THE CHICHI HOOHOO BOGEYMAN by Virginia Driving Hawk Sneve

THE CHICHI HOOHOO BOGEYMAN

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KIRKUS REVIEW

The thinnest yet of Sneve's slight tales, with even less of the Indian background that sometimes compensates for her awkward writing and primitive plots. Here three girl cousins, all at least part Sioux though one is half white and another half Hopi, laugh about the scary figure which the three cultures call by different names--chichi, hoohoo, and bogeyman--and which might be responsible for the mysterious car horn blasts that have been plaguing Uncle George, Lori's father, ever since he decided to move from the mesa to Aberdeen. George's Hopi in-laws had hinted that the spirits would indicate their displeasure with the move, and in the end he gives in and returns to the mesa--but not until the girls, canoeing up river and exploring an old fort, run into a chichi/hoohoo/bogeyman of their own who turns out to be only a well-meaning, mildly retarded deaf mute. The car honking is never explained--nor, incidentally, is the family tree which precedes the story but only confuses the relationships by switching two of the three featured daughters.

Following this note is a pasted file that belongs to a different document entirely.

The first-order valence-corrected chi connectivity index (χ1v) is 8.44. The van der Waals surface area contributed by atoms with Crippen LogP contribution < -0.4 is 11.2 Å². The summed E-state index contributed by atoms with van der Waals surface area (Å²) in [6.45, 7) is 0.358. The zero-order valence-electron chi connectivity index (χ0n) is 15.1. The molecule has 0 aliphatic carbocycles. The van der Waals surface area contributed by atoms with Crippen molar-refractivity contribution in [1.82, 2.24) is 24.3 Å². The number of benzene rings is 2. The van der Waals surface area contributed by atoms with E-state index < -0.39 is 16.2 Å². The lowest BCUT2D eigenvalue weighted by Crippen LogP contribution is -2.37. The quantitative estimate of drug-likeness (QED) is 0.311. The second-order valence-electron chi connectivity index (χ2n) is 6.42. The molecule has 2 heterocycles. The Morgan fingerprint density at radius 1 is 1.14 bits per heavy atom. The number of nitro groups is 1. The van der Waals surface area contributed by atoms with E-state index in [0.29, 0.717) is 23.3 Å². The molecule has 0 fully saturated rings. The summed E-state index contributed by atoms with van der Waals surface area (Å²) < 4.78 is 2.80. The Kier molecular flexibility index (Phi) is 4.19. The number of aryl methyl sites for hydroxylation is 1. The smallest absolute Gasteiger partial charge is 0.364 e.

Pub Date: Sept. 15th, 1975
Page count: 64pp
Publisher: Holiday House